The author and main character of Brown Girl Dreaming. The book follows Jacqueline from birth until fifth grade, over which time she explores concepts of race, home, nature, learning, and writing. Jacqueline has strong positive relationships with her mother, sister, two brothers, grandmother Georgiana, and especially her grandfather Gunnar. She feels a great loss when Gunnar, who she and her siblings call Daddy, dies. Jacqueline loves to tell stories, some of which others consider lies. Her dream is to become a writer, and she writes her first book, a collection of poems about butterflies, in elementary school.
Odella, also called Dell, is Jacqueline's older sister. They are not born long apart, so strangers sometimes mistake them for twins. However, the girls are quite different. While Jacqueline struggles in school, Odella is a strong and avid reader from early childhood. She is called gifted by teachers and wins awards throughout elementary school, eliciting praise from the family. Odella is named after their mother's older brother Odell, who died shortly before Odella's birth.
Hope is Jacqueline's older brother. He is very quiet in early childhood and seems to be more affected than his siblings by the separation of their parents. As he grows up, he comes to love comic books, superheroes, and science. He is named after his father's father, and he is made fun of by other children for having a name more commonly used for girls.
Roman is the fourth and youngest of the Woodson siblings. Unlike the other siblings, who were born in Ohio to Mary Ann Irby and Jack Woodson, Roman is born in New York to Mary Ann Irby and an unknown other person. Roman looks different from the other siblings from a young age because of his light skin color. However, he has a gap in his teeth that matches all three of his siblings. Roman eats lead paint as a child, causing him to have problems with his brain development. For this reason, he is absent in the hospital for a long stretch of Jacqueline's childhood. He eventually returns home from the hospital permanently.
Mary Ann Irby
Mary Ann Irby is Jacqueline's mother. She is the daughter of Gunnar and Georgiana Irby from South Carolina. She was married to Jack Woodson, the father of Hope, Odella, and Jacqueline, for at least three years, but separated from him not long after Jacqueline's birth, in part because she didn't feel comfortable in Ohio and he didn't feel comfortable in the South. Mary Ann decides to move the family to New York City, leaving her three children with Jack Woodson living with her parents in South Carolina. When she returns to take her children to New York City with her, she has given birth to her fourth and final child, Roman.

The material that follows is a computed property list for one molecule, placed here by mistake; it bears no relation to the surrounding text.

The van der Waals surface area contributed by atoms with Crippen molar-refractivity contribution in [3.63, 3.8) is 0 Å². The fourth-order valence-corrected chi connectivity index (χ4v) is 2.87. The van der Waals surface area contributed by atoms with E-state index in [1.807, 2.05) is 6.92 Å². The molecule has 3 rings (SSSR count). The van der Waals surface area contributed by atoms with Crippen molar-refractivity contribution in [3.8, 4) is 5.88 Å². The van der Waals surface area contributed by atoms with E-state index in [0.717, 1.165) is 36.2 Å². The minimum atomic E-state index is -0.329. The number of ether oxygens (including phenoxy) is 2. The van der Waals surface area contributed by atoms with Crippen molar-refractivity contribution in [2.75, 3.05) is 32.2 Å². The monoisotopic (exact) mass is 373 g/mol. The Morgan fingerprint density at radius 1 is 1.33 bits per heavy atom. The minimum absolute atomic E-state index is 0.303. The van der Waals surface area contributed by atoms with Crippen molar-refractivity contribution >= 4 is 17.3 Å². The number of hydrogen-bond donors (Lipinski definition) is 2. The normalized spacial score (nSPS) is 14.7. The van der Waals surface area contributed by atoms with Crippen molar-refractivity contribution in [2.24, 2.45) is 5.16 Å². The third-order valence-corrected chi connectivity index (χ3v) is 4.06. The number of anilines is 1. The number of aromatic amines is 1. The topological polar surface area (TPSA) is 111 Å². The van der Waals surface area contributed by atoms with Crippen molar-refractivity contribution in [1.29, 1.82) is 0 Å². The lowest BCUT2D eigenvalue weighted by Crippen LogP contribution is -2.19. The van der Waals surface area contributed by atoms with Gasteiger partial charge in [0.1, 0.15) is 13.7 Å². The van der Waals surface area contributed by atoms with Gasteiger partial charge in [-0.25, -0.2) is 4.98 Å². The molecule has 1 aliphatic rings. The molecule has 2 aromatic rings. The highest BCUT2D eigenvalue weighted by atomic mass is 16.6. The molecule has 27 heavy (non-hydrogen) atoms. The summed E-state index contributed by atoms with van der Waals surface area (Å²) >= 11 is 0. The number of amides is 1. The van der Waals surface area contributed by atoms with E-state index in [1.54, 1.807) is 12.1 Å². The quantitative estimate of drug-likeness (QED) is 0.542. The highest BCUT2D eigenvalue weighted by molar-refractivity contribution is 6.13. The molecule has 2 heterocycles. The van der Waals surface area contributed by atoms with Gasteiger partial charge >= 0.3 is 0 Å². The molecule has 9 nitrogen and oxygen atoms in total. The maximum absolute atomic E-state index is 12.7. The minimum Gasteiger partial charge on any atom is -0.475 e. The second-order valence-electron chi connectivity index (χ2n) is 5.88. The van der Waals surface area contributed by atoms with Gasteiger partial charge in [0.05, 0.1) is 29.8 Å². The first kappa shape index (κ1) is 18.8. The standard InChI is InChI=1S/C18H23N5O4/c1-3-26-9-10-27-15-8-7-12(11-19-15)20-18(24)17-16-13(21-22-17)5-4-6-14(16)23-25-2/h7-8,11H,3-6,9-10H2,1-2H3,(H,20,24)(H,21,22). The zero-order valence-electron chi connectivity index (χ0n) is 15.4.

Jack Woodson is the father of Hope, Odella, and Jacqueline. He is only present in Part I of Brown Girl Dreaming, because the he and Mary Ann Irby separate at the end of Part I and he does not remain in contact with the children. His family, the Woodsons, are very proud because they are descended from president Thomas Jefferson and his slave Sally Hemings. Jack went to college on a football scholarship. Jacqueline, the main character of the story, is named after him.
Caroline (Kay) Irby
Caroline Irby is Jacquline's aunt, the sister of Jacqueline's mother. Jacqueline's family live in the same building as Aunt Kay when they move to New York City, but after Aunt Kay dies unexpectedly, they move to another area of the city.
Robert Irby is Jacqueline's uncle—her mother's younger brother. He is sent to jail during Jacqueline's childhood, which is an impactful experience for her.
Odell Irby is Jacqueline's mother's older brother. He dies shortly before her second child is born, leading her to name the child (Jacqueline's older sister) Odella after him.
Georgiana Irby is the mother of Mary Ann Irby, Jacqueline's mother. Hope, Odella, and Jacqueline live with her and Gunnar for a large amount of their early childhood while Mary Ann is living in New York City. Since Georgiana grew up in the early 1900s in the South, she has strong memories of the outright oppression of African Americans. Even when Jim Crow laws are abolished, she refuses to shop at stores that mistreated her or other African Americans. She is a devout Jehovah's Witness and makes Hope, Odella, and Jacqueline practice her religion as well, even when they move to New York City.
Gunnar Irby is Jacqueline's grandfather, the father of Mary Ann Irby, but the children call him "Daddy." Of all Mary Ann's children, Jacqueline is closest to Gunnar. Gunnar believes in nature and farming, and he does not share Georgiana's religious faith. When he dies, presumably of lung cancer, Jacqueline is devastated.
Maria is Jacqueline's best friend in New York City. Her family is Puerto Rican, and through her family Jacqueline is exposed to the Spanish language and Puerto Rican food. Maria and Jacqueline become so close that they dress alike for an entire year and get asked by strangers whether they are cousins.
Brown Girl Dreaming Questions and Answers
The Question and Answer section for Brown Girl Dreaming is a great
resource to ask questions, find answers, and discuss the novel.